Microvascular dysfunction after primary percutaneous coronary intervention (PCI) augments myocardial damage and prognosis in acute myocardial infarction. However, the relationship between baseline anemia and coronary microcirculation in patients with ST-segment elevation myocardial infarction (STEMI) remains unclear. We performed primary PCI in 337 consecutive patients with STEMI. Anemia was defined as a hemoglobin level < 13 g/dL in men and < 12 g/dL in women. Admission anemia was present in 17.5% of the patients enrolled. Data on epicardial coronary flow, STsegment resolution (STR) on electrocardiography, myocardial injury, and the incidence of adverse cardiac events defined as cardiac death or hospitalization for congestive heart failure were analyzed. The median follow-up period was 54.8 months. Despite comparable epicardial coronary flow, the rate of STR ≥ 50% was lower in anemic patients compared with non-anemic patients (55.9% versus 71.2%, P = 0.02). On multivariate logistic regression analysis, baseline anemia was an independent negative predictor of STR ≥ 50% (odds ratio, 0.53; 95% confidence interval: 0.31-0.92, P = 0.03). Moreover, anemic patients had higher maximum creatine kinase levels normalized for body surface area (2,215 ± 1,318 IU/L/m2 versus 1,797 ± 1,199 IU/L/m2, P = 0.047). Anemia remained an independent significant predictor of adverse events on multivariate Cox proportional hazard analysis (hazard ratio, 2.34; 95% confidence interval: 1.01-5.64, P = 0.048). In conclusion, admission anemia was related to microcirculatory dysfunction and poor prognosis in patients with STEMI. The decreased oxygen delivery might exacerbate microvascular function.
The early phase arterial reaction after implantation of second-generation drug-eluting stents (2nd DES) and baremetal stents (BMS) in patients with ST-segment elevation myocardial infarction (STEMI) remains unclear. The MECHANISM pilot study is a multi-center prospective registry that enrolled 24 STEMI patients (from 11 centers) who had undergone implantation of everolimus-eluting (n = 6), biolimus A9-eluting (n = 6) or zotarolimus-eluting stents (n = 6), or BMS (n = 6). Scheduled optical coherence tomography (OCT) was performed 2 weeks after implantation, and images were independently analyzed at a core laboratory in a blinded fashion. Intra-stent thrombus was quantitatively analyzed in terms of the maximal area and the percentage of cross-sections with thrombus (the numbers of cross-section with thrombus × 100 divided by total number of cross-sections within the stented segment). More than 90% of struts were already covered 2 weeks after the index procedure, regardless of the stent type. There were no differences in stent diameter, minimal lumen diameter, minimal lumen area, neointimal thickness, or the frequencies of malapposed and uncovered struts among the 4 groups. The quantity of intra-stent thrombus also did not differ among the 4 groups. The results of this pilot study suggest that the 2-week vascular responses seem to be similar among 2nd DES and BMS in STEMI patients. Considering the possible advantage of 2nd DES in the prevention of restenosis, 2nd DES are a feasible option for the treatment of patients with STEMI.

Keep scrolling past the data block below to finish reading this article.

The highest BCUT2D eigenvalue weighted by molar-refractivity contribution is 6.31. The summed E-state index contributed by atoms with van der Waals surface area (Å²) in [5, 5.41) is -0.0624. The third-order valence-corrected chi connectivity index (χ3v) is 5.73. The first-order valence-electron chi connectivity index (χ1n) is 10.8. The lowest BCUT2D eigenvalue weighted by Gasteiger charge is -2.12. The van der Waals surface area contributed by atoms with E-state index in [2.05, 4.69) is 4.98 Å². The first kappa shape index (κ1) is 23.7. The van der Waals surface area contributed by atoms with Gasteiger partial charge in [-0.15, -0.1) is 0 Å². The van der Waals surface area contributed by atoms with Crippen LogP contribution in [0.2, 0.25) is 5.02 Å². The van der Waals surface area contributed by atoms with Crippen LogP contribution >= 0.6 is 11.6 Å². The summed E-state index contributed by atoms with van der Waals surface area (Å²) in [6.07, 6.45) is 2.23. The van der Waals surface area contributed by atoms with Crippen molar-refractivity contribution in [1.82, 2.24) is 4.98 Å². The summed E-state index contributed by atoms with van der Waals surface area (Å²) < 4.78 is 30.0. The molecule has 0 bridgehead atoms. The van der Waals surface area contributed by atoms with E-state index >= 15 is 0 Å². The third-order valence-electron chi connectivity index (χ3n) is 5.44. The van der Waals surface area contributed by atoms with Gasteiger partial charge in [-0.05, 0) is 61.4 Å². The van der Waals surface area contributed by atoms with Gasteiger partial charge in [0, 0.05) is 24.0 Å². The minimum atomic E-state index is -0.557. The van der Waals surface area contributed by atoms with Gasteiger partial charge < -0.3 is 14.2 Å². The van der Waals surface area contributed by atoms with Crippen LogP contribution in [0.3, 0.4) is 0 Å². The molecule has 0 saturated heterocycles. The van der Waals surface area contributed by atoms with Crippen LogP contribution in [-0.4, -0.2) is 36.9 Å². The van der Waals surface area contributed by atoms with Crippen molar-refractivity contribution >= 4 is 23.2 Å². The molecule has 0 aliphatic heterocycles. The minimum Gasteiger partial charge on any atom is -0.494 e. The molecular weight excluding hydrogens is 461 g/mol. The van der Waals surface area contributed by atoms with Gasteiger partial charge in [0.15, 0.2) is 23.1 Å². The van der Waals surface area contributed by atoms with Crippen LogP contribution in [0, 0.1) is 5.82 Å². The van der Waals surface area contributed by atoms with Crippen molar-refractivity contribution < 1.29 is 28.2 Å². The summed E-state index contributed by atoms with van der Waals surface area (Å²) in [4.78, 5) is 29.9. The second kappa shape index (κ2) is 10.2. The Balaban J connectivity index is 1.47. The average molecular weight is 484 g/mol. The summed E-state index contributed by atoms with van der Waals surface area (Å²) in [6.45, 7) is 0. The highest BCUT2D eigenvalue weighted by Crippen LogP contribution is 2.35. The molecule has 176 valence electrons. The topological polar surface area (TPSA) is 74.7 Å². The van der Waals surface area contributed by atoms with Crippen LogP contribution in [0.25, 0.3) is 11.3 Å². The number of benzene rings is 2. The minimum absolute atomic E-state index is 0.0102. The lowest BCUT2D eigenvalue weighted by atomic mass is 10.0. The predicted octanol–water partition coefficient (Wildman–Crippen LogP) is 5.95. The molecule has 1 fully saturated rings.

Non-vitamin K antagonist oral anticoagulants (NOACs) have been widely used for the prevention of ischemic strokes in patients with nonvalvular atrial fibrillation (AF). At present, NOACs have been evaluated for the treatment of deep vein thrombosis (DVT). We examined the efficacy of dabigatran, the first NOAC for anticoagulation of AF in Japan, in outpatients who suffered from DVTs under a deteriorated general condition. Thirty-six consecutive outpatients diagnosed with DVT at our institute were enrolled. Not all patients could be hospitalized due to other clinical problems; 15 (42%) had malignant tumors, 9 (25%) psychological disorders, and 6 (17%) postoperative orthopedic disease. Dabigatran was administered at a dose of 110-150 mg once or twice daily, depending on the renal function and age. The mean dosage of dabigatran was 211.7 ± 36.6 mg per day. In 18 (50%) patients, the DVTs were completely dissolved and disappeared over a treatment term of 4.3 ± 4.3 months. In 9 patients (25%), the DVTs partly dissolved, but in the remaining 9 (25%) patients, dabigatran was totally ineffective. During a follow-up of 30.5 ± 5.3 months, DVTs did not recur with dabigatran in 18 patients with an effective efficacy. In a multivariate analysis, patients with small sized thromboses and those without malignant tumors were significantly associated with the DVTs dissolving (P = 0.003 and P = 0.006, respectively). Dabigatran was effective for dissolving DVTs in outpatients with a poor condition, particularly when the size of the DVT was small and malignant tumors were absent.